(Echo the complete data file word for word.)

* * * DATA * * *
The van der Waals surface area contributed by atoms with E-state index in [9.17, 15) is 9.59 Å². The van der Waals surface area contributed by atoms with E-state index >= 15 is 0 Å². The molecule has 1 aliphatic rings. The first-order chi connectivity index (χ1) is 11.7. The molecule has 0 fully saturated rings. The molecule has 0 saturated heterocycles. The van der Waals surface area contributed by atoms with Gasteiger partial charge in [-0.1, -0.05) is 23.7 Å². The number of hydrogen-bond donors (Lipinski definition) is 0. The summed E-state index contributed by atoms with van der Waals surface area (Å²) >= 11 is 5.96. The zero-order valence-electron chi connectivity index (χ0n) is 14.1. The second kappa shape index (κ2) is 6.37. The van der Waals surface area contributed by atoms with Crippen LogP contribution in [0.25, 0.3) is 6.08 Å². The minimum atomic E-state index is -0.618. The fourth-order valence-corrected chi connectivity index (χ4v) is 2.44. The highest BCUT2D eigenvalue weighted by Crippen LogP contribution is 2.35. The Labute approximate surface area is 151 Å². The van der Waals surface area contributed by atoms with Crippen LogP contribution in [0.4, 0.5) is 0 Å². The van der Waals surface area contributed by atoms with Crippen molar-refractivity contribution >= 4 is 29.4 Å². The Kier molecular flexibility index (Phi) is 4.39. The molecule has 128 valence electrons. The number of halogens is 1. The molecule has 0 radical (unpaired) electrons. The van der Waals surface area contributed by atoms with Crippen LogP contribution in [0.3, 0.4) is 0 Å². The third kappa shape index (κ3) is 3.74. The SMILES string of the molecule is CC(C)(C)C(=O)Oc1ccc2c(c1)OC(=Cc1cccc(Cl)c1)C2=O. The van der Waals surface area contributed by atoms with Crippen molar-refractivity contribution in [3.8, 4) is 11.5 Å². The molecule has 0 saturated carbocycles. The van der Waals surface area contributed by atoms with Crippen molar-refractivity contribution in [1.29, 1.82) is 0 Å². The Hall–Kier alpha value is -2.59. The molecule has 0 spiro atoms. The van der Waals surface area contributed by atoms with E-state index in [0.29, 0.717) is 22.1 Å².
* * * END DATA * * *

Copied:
The van der Waals surface area contributed by atoms with E-state index in [9.17, 15) is 9.59 Å². The van der Waals surface area contributed by atoms with E-state index >= 15 is 0 Å². The molecule has 1 aliphatic rings. The first-order chi connectivity index (χ1) is 11.7. The molecule has 0 fully saturated rings. The molecule has 0 saturated heterocycles. The van der Waals surface area contributed by atoms with Gasteiger partial charge in [-0.1, -0.05) is 23.7 Å². The number of hydrogen-bond donors (Lipinski definition) is 0. The summed E-state index contributed by atoms with van der Waals surface area (Å²) >= 11 is 5.96. The zero-order valence-electron chi connectivity index (χ0n) is 14.1. The second kappa shape index (κ2) is 6.37. The van der Waals surface area contributed by atoms with Crippen LogP contribution in [0.25, 0.3) is 6.08 Å². The minimum atomic E-state index is -0.618. The fourth-order valence-corrected chi connectivity index (χ4v) is 2.44. The highest BCUT2D eigenvalue weighted by Crippen LogP contribution is 2.35. The Labute approximate surface area is 151 Å². The van der Waals surface area contributed by atoms with Crippen LogP contribution in [0.4, 0.5) is 0 Å². The van der Waals surface area contributed by atoms with Crippen molar-refractivity contribution >= 4 is 29.4 Å². The Kier molecular flexibility index (Phi) is 4.39. The molecule has 128 valence electrons. The number of halogens is 1. The molecule has 0 radical (unpaired) electrons. The van der Waals surface area contributed by atoms with Crippen LogP contribution in [0.3, 0.4) is 0 Å². The third kappa shape index (κ3) is 3.74. The SMILES string of the molecule is CC(C)(C)C(=O)Oc1ccc2c(c1)OC(=Cc1cccc(Cl)c1)C2=O. The van der Waals surface area contributed by atoms with Crippen molar-refractivity contribution in [3.8, 4) is 11.5 Å². The molecule has 0 saturated carbocycles. The van der Waals surface area contributed by atoms with Crippen molar-refractivity contribution in [1.29, 1.82) is 0 Å². The Hall–Kier alpha value is -2.59. The molecule has 0 spiro atoms. The van der Waals surface area contributed by atoms with E-state index in [0.29, 0.717) is 22.1 Å².